I’m a Black man. (Big surprise, right?)
I’m a Black man in America. (Once again, you should be shocked.)
I’m a black man in America who has to go to work daily with white people who benefit from the system that oppresses me and I must smile while many of them fail to see their privilege because it just is and it just always has been and, therefore, it is taken for granted. (That is the part that may be surprising to some of you.)
Now, I don’t hate white folks. I actually had a white coworker who just went to a diversity training last week speak to me today about how much she learned at her training and how she can only imagine how difficult it must be to come to work some days. And I appreciated her saying that because, some days, it’s not easy.
I know, white folks. “Everyone hates Mondays.” “No one wants to go to work.” “Life isn’t a piece of cake for anyone.” “My grandparents are (Irish/Italian/Jewish/Insert your choice of European nationality) and they came over on a boat in 190x with one suitcase and limited knowledge of English.” I’ve heard it and I won’t invalidate the hardships of your bloodline but I will say that whatever American struggle you speak of outside of the African-American experience is incomparable.
Since the seventeenth century, there have been state-sponsored laws and codes in place to keep African-Americans in a subservient position. And, the crazy thing is, it never ever stopped.
Even today, states across the nation have laws that disenfranchise a disproportionate number of persons of African descent. The same cannot be said for any other group, not even my Muslim and my Latinx brothers and sisters who are going through a similar contemporary struggle.
Imagine coming to work every day with hopes of changing a system that, odds tell you, will never be changed.
Imagine pledging an organization focused on love for all mankind but all mankind doesn’t love you back, and, still, you pay your dues because you believe you can change a few lives.
Imagine knowing that, since this land became a formal nation, simply wanting to be black and free was an act of aggression against the system that the majority benefited from, an act punishable by imprisonment and death.
And then, don’t imagine but accept the fact that, be it consciously or subconsciously, no large number of beneficiaries of that system will ever truly be on your side.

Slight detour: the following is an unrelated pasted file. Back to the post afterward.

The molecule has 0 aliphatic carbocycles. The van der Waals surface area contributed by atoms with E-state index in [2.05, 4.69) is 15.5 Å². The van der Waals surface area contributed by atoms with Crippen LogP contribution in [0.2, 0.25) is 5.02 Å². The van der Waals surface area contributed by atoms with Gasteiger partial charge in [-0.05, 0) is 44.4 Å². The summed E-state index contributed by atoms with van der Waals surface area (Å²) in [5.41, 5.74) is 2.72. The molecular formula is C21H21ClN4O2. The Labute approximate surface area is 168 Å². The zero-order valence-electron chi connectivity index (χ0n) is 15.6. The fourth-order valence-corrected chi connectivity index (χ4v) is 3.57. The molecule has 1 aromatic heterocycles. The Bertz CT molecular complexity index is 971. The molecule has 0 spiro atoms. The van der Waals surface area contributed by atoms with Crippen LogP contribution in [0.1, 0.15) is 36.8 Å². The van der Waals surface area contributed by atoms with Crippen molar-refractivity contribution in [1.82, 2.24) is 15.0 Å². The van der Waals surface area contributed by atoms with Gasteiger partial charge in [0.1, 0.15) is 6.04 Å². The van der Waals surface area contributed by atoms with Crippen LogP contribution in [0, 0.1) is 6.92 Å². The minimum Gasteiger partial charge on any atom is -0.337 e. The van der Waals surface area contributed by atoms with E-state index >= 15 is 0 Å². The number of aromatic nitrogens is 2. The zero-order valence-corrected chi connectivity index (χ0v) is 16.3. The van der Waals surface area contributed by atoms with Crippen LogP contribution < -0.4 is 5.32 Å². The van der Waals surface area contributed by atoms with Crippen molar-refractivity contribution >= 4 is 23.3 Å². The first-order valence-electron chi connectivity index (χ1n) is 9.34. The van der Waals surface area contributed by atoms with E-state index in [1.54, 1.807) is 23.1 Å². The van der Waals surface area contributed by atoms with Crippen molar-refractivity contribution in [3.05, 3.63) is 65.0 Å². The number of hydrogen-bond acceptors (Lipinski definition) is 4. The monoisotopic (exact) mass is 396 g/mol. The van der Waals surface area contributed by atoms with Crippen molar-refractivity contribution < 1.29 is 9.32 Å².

Now, knowing all that, I still know I must operate within the rules of this institution while simultaneously doing my revolutionary part to chip away at it, piece by piece, until I can remove a brick. And, I will remove my brick with pride. My hope lies not in my own ability to cause the Wall of Injustice to fall. Rather, it lies in my hope that, as I am taking my brick of the Wall of Injustice down, another brother or sister is as well.
White America, I don’t want you to suffer out of malice but I do out of self-preservation. When the Wall of Injustice falls, it is going to be a traumatic experience for many. It is going to even the playing field, which means that you will lose your privilege. Black people who support the system (crooked cops, conservative leadership, those who subscribe to respectability politics, etc.), you too will hurt because your gifted (and regulated) privilege will be taken away. But it is needed.
We cannot have a nation that touts freedom but takes the tax dollars of those who built it and puts those dollars toward the bullet used to take the life of its funder. We cannot say “All Lives Matter” while being afraid to say “Black Lives Matter”, or, worse yet, to say that simply saying Black Lives Matter is an evil act (side note: learn to distinguish an act of evil from one of rebellion). We cannot bomb nations for poisoning their citizens when the men, women, and children in Flint, MI have been forced to live with tainted water for three years.
In short, we cannot claim to be the land of the free and the home of the brave when we have some citizens who can purchase political influence and other citizens who are forced to sit by idly and watch their lives become political bargaining chips, much like the lives of slaves in 1859.
The double-consciousness needed to survive as a black (wo)man in a professional field whilst maintaining a modicum of sanity is unbelievable and that is why, though I don’t believe that I can break down the system, I will keep fighting to inspire others to join me in its dismantling.
Oh, and I’m grateful that my coworker had the courage to step out of her comfort zone and tell me that she’s working on being more understanding and aware. I can only imagine the difficulty that comes with truly realizing that you were born into something undeserved, just as I was born into something undeserved. Same “problem”, different ends of the spectrum, I suppose. I can only look forward to the day that very wide gap is eliminated.